13. The method according to claim 12, wherein the statistical analysis request includes at least one of an investment identifier, a periods parameter, a function parameter, a replications parameter and a plot parameter.
14. The method according to claim 12, wherein the step of performing a resampled statistical analysis further includes the steps of:
(a) selecting a sample space;
(b) generating at least one bootstrap sample from the sample space; and,
(c) for each bootstrap sample, generating a corresponding bootstrap replication.
15. The method according to claim 14, wherein the step of generating at least one bootstrap sample, further includes the steps of randomly selecting a set of Q data points from the sample space, wherein Q is a number of periods.
16. The method according to claim 14, wherein the step of generating a bootstrap replication, further includes the step of taking a predetermined function of the bootstrap sample.
17. The method according to claim 14, further including the steps of:
(a) before step (b), calculating at least one of an autocorrelation function and a partial autocorrelation function of the sample space for each of at least one lag parameter (a); and
(b) determining a minimum lag parameter, N, wherein the minimum lag parameter N minimizes an autocorrelation function of the sample space.
18. The method according to claim 17, wherein the step of generating at least one bootstrap sample, further includes the steps of:
(a) randomly selecting a starting point in the sample space;
(b) selecting a set of N consecutive data points from the sample space; and,
(c) repeating steps (a)-(b) until at least Q data points have been selected, wherein Q is a number of periods.
19. The method according to claim 15, wherein the bias parameter is used to control a degree of randomness in selecting the set of Q data points.
20. The method according to claim 11, wherein the information network is the Internet.
21. The method according to claim 16, wherein the predetermined function is one of a gross rate of returns function, a maximum drawdown function and a monitor function.
22. A system for providing statistical analysis of investment information over an information network comprising:
a financial data database for storing investment data;
a client database;
a plurality of processors collectively arranged to perform a parallel processing computation, wherein the plurality of processors is adapted to:
receive a statistical analysis request corresponding to a selected investment;
based upon investment data pertaining to the selected investment, perform a resampled statistical analysis to generate a resampled distribution; and,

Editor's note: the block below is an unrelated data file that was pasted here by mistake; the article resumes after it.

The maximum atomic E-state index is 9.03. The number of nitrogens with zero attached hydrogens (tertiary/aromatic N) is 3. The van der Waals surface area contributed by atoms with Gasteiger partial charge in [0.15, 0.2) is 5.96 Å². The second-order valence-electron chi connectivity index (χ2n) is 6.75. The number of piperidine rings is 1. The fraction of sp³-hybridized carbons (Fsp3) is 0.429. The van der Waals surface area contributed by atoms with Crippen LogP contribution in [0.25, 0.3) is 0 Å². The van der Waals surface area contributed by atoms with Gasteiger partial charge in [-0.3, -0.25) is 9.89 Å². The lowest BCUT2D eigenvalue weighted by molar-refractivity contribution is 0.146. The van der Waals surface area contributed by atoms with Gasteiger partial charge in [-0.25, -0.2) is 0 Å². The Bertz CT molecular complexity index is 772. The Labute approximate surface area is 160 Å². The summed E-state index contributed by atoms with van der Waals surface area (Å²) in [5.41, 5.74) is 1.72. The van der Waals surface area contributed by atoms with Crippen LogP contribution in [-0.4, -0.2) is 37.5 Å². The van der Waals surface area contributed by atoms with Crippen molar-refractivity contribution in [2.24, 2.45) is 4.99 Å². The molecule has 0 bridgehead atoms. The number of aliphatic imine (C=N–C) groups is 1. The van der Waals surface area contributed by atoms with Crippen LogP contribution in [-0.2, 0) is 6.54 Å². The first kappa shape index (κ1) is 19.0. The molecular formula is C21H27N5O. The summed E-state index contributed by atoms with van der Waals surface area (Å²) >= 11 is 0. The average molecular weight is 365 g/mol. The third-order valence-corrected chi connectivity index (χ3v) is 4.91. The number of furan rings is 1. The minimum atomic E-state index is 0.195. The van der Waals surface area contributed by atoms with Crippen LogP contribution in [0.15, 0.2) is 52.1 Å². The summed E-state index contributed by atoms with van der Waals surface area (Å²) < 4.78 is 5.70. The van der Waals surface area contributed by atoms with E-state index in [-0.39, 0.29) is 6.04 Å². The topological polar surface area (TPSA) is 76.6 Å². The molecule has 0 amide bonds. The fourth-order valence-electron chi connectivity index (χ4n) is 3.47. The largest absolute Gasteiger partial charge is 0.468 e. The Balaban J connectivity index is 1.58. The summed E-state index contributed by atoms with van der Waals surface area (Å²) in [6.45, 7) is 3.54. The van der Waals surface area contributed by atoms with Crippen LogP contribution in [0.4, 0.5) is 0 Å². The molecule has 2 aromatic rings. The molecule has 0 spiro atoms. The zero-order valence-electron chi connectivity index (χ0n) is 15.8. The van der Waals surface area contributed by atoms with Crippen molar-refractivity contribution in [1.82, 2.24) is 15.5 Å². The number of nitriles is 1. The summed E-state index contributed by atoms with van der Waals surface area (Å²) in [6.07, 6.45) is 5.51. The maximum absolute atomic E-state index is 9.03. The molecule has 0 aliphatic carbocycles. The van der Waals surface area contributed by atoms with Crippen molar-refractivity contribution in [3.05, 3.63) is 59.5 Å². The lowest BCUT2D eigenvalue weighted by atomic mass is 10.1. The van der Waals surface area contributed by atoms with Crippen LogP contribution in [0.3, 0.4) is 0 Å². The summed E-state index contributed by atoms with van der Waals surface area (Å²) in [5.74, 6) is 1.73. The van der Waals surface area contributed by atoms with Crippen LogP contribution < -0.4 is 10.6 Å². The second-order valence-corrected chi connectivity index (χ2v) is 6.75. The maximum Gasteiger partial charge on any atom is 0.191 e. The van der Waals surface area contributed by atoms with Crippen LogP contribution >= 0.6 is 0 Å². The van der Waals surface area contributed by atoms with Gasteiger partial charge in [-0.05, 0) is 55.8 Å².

provide a report of the resampled distribution.
23. The system according to claim 22, wherein the report of the resampled distribution is a distribution plot.
24. The system according to claim 22, wherein the statistical analysis request includes at least one of an investment identifier, a bias parameter, a periods parameter and a plot parameter.
25. The system according to claim 22, wherein the processor:
(a) selects a sample space;
(b) generates at least one bootstrap sample from the sample space; and,
(c) for each bootstrap sample, generates a corresponding bootstrap replication.
26. The system according to claim 22, further including an alert rules database, wherein the alert rules database stores at one alert rule record pertaining to a condition upon which a client desires to be notified.
27. The system according to claim 26, wherein the processor, upon the violation of an alert rule based upon a resampled statistical analysis, notifies a client.
28. The system according to claim 27, wherein the client is notified by electronic mail (“e-mail”).
29. A system for providing statistical analysis of investment information over an information network comprising:
a financial data database for storing investment data;
a front end subsystem for receiving a statistical analysis request;
a parallel processor, wherein the parallel processor includes:
at least one processor for performing resampled statistical analysis.
30. The system according to claim 29, wherein the front end subsystem includes a Web server.
31. The system according to claim 29, wherein each of the at last one processor performs a resampled statistical analysis of a financial investment in parallel using financial data stored in a shared memory area.